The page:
African Development Bank President Dr Akinwumi A. Adesina has said that a concerted effort to change the narrative on Africa in the United States is necessary to attract increased investments into the continent.
He said the need for advocacy in the United States made having an African Development Bank office in Washington a matter of importance, and that he would be pursuing approval with the Board of the African Development Bank Group.
Meeting with African ambassadors at the chancery of the Embassy of the Republic of Congo in Washington on 1 October, Dr Adesina said: “We are a responsive and solutions bank at the heart of Africa’s development, and at the core of our work as a multilateral development bank, there is a very clear strategy to fast-track Africa’s development.”
In a comprehensive tour d’horizon of the Bank’s priority agenda, Dr Adesina began by thanking the ambassadors for their strong support for his re-election to a second consecutive five-year term last year under the leadership of their Dean, Ambassador Serge Mombouli of the Republic of Congo.
Speaking to the Bank’s core objectives, he drew the ambassadors’ attention to the UNDP’s assessment, which showed that if Africa achieved the Bank’s High 5 priorities, it would have achieved 90% of both the African Union’s Agenda 2063 and the UN Sustainable Development Goals.
Promising results at scale
The African Development Bank chief told the ambassadors that the results already spoke for themselves. In the past five years, he explained, the Bank, through its High 5s, had positively impacted the lives of 335 million people. He said that 21 million people had gained access to electricity, 76 million people to agricultural technologies to ensure their food security, and 12 million people had gained access to finance through the investee companies the Bank itself had invested in. He also revealed that 69 million people had benefitted from improved transport infrastructure, while 50 million people had benefitted from improved water and sanitation.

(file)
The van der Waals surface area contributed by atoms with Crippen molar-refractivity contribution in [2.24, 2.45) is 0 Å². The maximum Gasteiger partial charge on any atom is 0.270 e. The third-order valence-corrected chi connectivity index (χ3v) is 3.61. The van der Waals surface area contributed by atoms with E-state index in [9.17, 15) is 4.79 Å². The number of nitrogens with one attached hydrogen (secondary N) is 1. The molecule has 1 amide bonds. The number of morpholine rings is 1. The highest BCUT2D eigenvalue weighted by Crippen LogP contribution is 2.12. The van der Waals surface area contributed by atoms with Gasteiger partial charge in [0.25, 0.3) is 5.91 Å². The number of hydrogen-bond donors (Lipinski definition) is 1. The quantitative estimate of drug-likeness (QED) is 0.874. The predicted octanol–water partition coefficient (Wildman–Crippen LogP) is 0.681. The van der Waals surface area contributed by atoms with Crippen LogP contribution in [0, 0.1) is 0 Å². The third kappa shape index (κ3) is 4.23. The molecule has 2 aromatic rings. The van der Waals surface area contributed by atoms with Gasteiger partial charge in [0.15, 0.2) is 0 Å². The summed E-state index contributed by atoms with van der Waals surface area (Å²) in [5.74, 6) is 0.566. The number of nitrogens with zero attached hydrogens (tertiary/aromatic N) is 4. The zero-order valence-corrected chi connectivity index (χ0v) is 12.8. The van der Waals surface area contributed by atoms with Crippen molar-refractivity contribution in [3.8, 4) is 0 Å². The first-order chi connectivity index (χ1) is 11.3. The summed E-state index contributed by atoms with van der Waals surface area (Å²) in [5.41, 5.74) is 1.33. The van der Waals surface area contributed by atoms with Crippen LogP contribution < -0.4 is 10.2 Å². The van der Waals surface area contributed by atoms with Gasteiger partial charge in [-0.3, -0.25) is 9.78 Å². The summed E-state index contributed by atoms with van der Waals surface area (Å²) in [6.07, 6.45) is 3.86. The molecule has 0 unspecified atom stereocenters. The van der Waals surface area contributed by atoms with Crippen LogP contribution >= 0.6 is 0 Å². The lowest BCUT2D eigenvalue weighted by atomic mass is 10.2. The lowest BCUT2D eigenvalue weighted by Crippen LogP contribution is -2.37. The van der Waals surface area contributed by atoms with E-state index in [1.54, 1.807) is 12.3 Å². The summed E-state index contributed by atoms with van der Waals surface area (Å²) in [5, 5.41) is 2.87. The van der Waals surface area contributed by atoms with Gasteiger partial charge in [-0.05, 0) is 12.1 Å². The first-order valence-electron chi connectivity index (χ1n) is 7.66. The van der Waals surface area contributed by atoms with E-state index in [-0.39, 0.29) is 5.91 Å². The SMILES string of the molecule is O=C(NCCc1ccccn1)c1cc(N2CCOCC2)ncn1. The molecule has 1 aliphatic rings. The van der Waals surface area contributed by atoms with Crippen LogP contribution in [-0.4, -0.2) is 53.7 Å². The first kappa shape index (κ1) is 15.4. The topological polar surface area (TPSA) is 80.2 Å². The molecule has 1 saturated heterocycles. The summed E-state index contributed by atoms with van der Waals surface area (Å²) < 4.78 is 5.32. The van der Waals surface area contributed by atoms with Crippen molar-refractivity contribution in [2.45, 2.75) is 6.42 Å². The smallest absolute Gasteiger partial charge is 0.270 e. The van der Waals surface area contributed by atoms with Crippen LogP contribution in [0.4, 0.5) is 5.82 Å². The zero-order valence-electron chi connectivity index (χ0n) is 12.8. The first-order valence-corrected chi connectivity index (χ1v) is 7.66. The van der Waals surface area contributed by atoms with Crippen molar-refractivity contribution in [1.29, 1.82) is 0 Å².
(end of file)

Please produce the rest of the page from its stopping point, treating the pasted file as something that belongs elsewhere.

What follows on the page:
“This is the kind of scale on which we work,” Dr Adesina said, explaining that the desired level of development will not come about by small projects but by those of scale.
The Bank chief said the Covid-19 pandemic had made the challenge of development tougher, with 5 million Africans infected by the virus and more than 200,000 lives lost. The Bank, he explained, had moved quickly, launching a $10 billion crisis response facility to provide fiscal support to countries, and going to the international capital markets to launch a $3 billion fight Covid-19 social bond – the largest social bond denominated in US dollars ever done in the world.
Dr Adesina decried the vaccine nationalism by developed countries. He said Africa had only fully vaccinated 24 million people, a mere 2% of its population. “In Africa we have 4.4% of the population receiving one dose, and 1.8 % of the population receiving the second dose. Compare this to 70% in Europe and 56% right here in the United States, respectively,” he said. “So, while developed countries are moving to booster shots, Africa is still struggling to just get basic shots.”
An African healthcare defense system
The African Development Bank president said Africa must learn some critical lessons from this experience. “Africa cannot, and Africa must not, outsource the health security of its 1.3 billion people to the generosity and the benevolence of others,” he stressed. “Africa must ensure health security for its people with a good healthcare defense system. Another virus will come, and we cannot be in this situation where we are not able to respond or where we are the last to be able to get access to vaccines.”